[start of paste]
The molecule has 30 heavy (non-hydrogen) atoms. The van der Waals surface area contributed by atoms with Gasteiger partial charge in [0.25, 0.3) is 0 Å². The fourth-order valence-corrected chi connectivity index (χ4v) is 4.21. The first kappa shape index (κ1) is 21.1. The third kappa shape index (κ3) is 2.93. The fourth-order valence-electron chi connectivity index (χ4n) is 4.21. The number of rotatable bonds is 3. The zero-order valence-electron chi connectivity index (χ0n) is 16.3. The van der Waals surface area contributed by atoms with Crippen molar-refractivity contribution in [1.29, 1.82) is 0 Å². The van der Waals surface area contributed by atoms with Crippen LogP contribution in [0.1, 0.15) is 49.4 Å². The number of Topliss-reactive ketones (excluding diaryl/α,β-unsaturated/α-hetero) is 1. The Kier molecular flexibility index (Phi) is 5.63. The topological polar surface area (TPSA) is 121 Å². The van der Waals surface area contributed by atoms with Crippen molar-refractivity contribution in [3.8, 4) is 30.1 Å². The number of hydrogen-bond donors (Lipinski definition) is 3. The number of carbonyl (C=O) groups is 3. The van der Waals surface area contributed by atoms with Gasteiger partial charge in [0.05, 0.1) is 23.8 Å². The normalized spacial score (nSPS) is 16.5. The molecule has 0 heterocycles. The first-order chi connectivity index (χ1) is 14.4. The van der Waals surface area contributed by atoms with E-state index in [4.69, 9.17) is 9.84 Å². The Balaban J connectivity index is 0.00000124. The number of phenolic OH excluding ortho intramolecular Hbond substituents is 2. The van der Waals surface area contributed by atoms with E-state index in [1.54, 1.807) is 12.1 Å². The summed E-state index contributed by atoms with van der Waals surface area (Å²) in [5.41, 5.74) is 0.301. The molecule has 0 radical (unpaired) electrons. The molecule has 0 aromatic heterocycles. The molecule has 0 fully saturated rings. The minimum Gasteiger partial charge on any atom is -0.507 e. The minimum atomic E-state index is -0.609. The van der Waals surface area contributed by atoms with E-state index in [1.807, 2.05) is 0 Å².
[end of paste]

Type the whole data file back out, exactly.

The molecule has 30 heavy (non-hydrogen) atoms. The van der Waals surface area contributed by atoms with Gasteiger partial charge in [0.25, 0.3) is 0 Å². The fourth-order valence-corrected chi connectivity index (χ4v) is 4.21. The first kappa shape index (κ1) is 21.1. The third kappa shape index (κ3) is 2.93. The fourth-order valence-electron chi connectivity index (χ4n) is 4.21. The number of rotatable bonds is 3. The zero-order valence-electron chi connectivity index (χ0n) is 16.3. The van der Waals surface area contributed by atoms with Crippen molar-refractivity contribution in [1.29, 1.82) is 0 Å². The van der Waals surface area contributed by atoms with Crippen LogP contribution in [0.1, 0.15) is 49.4 Å². The number of Topliss-reactive ketones (excluding diaryl/α,β-unsaturated/α-hetero) is 1. The Kier molecular flexibility index (Phi) is 5.63. The topological polar surface area (TPSA) is 121 Å². The van der Waals surface area contributed by atoms with Crippen molar-refractivity contribution in [3.8, 4) is 30.1 Å². The number of hydrogen-bond donors (Lipinski definition) is 3. The number of carbonyl (C=O) groups is 3. The van der Waals surface area contributed by atoms with Gasteiger partial charge in [0.05, 0.1) is 23.8 Å². The normalized spacial score (nSPS) is 16.5. The molecule has 0 heterocycles. The first-order chi connectivity index (χ1) is 14.4. The van der Waals surface area contributed by atoms with E-state index in [4.69, 9.17) is 9.84 Å². The Balaban J connectivity index is 0.00000124. The number of phenolic OH excluding ortho intramolecular Hbond substituents is 2. The van der Waals surface area contributed by atoms with E-state index in [1.54, 1.807) is 12.1 Å². The summed E-state index contributed by atoms with van der Waals surface area (Å²) in [5.41, 5.74) is 0.301. The molecule has 0 radical (unpaired) electrons. The molecule has 0 aromatic heterocycles. The molecule has 0 fully saturated rings. The minimum Gasteiger partial charge on any atom is -0.507 e. The minimum atomic E-state index is -0.609. The van der Waals surface area contributed by atoms with E-state index in [1.807, 2.05) is 0 Å².